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Open Access. Powered by Scholars. Published by Universities.®

2014

University of Richmond

Electronically stored information

Articles 1 - 5 of 5

Full-Text Articles in Law

Finding The Signal In The Noise: Information Governance, Analytics, And The Future Of Legal Practice, Bennett B. Borden, Jason R. Baron Jan 2014

Finding The Signal In The Noise: Information Governance, Analytics, And The Future Of Legal Practice, Bennett B. Borden, Jason R. Baron

Richmond Journal of Law & Technology

In the watershed year of 2012, the world of law witnessed the first concrete discussion of how predictive analytics may be used to make legal practice more efficient. That the conversation about the use of predictive analytics has emerged out of the e-Discovery sector of the law is not all that surprising: in the last decade and with increasing force since 2006— with the passage of revised Federal Rules of Civil Procedure that expressly took into account the fact that lawyers must confront “electronically stored information” in all its varieties—there has been a growing recognition among courts and commentators ...


Understanding And Contextualizing Precedents In E-Discovery: The Illusion Of Stare Decisis And Best Practices To Avoid Reliance On Outdated Guidance, Jonathan M. Redgrave, Keltie Hays Peay, Mathea K.E. Bulander Jan 2014

Understanding And Contextualizing Precedents In E-Discovery: The Illusion Of Stare Decisis And Best Practices To Avoid Reliance On Outdated Guidance, Jonathan M. Redgrave, Keltie Hays Peay, Mathea K.E. Bulander

Richmond Journal of Law & Technology

But as precedents survive like the clavicle in the cat, long after the use they once served is at an end, and the reason for them has been forgotten, the result of following them must often be failure and confusion from the merely logical point of view.


Cyborgs In The Courtroom: The Use Of Google Glass Recordings In Litigation, Kristin Bergman Jan 2014

Cyborgs In The Courtroom: The Use Of Google Glass Recordings In Litigation, Kristin Bergman

Richmond Journal of Law & Technology

The future is now. Wearable computers such as Google Glass (Glass) have begun entering society—we see people wearing these devices on the streets, in classrooms, at parties, and elsewhere. Though most of these devices are not yet available to the public at large, there has been much hype over the impact Glass will have on our interactions, privacy, safety, and more. Although this Article will briefly address such controversial aspects, it will focus more narrowly on the potential utility of Glass in litigation.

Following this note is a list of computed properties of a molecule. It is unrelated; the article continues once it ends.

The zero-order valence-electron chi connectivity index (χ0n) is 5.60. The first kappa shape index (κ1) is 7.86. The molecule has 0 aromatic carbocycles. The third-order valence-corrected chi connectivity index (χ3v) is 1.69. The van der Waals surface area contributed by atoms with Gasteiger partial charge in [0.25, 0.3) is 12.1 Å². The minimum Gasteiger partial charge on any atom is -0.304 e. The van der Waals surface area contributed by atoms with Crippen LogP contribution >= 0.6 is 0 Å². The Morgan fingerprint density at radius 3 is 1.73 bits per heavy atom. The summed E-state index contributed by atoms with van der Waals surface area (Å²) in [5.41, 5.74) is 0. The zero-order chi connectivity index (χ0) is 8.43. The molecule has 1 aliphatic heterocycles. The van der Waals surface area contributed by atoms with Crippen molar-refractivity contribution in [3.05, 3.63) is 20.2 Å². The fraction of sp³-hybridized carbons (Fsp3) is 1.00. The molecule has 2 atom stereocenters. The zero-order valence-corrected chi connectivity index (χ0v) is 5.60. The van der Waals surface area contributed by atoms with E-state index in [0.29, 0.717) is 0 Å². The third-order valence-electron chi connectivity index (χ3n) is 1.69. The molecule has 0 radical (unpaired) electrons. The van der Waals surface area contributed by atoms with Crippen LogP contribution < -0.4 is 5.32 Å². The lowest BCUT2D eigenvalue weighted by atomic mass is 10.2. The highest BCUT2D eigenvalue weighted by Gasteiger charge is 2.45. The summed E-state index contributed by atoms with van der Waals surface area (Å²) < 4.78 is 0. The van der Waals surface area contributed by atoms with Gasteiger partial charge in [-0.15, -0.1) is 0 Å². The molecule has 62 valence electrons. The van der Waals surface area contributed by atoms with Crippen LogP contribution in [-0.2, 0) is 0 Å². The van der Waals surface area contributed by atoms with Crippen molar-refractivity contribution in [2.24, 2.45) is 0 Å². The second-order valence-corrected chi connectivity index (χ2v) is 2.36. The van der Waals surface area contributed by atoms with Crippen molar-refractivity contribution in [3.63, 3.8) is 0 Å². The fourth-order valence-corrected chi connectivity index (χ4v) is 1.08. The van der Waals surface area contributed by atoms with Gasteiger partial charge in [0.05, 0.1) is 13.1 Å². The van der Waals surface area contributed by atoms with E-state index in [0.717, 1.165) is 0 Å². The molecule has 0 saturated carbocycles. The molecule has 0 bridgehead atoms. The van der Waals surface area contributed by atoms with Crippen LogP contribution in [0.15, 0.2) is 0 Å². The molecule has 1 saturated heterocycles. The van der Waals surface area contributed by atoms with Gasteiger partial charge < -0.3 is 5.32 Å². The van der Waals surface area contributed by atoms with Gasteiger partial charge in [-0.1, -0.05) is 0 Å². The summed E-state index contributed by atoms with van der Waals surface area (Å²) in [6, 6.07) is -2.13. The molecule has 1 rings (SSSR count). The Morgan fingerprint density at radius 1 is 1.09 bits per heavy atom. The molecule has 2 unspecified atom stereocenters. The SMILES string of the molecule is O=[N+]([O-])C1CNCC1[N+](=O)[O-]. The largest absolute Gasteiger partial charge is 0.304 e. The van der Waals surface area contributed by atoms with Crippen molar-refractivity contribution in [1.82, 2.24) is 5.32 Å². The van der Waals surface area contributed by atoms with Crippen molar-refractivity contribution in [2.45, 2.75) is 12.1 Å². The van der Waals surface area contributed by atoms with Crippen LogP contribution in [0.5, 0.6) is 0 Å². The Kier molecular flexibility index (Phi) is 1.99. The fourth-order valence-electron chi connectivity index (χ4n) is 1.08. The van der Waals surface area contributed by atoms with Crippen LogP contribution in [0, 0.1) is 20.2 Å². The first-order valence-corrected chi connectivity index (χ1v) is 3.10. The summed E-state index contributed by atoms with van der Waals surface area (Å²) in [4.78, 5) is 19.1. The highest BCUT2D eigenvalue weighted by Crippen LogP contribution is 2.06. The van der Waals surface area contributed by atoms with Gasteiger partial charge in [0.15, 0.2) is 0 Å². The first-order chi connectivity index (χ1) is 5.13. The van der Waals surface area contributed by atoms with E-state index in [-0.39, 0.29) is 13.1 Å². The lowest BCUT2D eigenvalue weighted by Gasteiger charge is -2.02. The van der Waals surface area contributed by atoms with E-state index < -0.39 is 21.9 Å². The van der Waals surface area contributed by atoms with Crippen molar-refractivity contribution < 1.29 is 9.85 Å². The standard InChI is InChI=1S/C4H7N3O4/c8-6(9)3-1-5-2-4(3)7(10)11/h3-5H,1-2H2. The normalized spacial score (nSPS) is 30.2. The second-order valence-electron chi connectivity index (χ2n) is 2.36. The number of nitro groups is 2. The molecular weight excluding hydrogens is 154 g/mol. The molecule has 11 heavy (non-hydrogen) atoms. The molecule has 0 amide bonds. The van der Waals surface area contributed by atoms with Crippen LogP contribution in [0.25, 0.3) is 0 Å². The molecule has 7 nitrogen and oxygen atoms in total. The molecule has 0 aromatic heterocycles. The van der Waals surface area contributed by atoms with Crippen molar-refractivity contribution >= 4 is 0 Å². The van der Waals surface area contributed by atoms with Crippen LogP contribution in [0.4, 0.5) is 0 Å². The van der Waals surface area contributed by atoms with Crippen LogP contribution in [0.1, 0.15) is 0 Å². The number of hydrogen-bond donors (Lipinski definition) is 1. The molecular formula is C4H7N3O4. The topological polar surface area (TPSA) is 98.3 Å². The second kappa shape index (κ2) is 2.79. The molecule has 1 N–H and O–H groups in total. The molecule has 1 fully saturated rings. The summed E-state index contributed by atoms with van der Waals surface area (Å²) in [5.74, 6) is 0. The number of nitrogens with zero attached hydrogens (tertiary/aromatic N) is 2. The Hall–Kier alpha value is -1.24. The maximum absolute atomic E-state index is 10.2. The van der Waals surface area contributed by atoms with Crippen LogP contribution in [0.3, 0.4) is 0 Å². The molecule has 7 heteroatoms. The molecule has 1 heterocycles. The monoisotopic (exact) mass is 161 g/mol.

Defensible Data Deletion: A Practical Approach To Reducing Cost And Managing Risk Associated With Expanding Enterprise Data, Dennis R. Kiker Jan 2014

Defensible Data Deletion: A Practical Approach To Reducing Cost And Managing Risk Associated With Expanding Enterprise Data, Dennis R. Kiker

Richmond Journal of Law & Technology

Modern businesses are hosts to steadily increasing volumes of data, creating significant cost and risk while potentially compromising the current and future performance and stability of the information systems in which the data reside. To mitigate these costs and risks, many companies are considering initiatives to identify and eliminate information that is not needed for any business or legal purpose (a process referred to herein as “data remediation”). There are several challenges for any such initiative, the most significant of which may be the fear that information subject to a legal preservation obligation might be destroyed.


Getting Serious: Why Companies Must Adopt Information Governance Measures To Prepare For The Upcoming Changes To The Federal Rules Of Civil Procedure, Philip J. Favro Jan 2014

Getting Serious: Why Companies Must Adopt Information Governance Measures To Prepare For The Upcoming Changes To The Federal Rules Of Civil Procedure, Philip J. Favro

Richmond Journal of Law & Technology

[W]ithout a corresponding change in discovery culture by courts, counsel and clients alike, the proposed rules modifications will likely have little to no effect on the manner in which discovery is conducted today.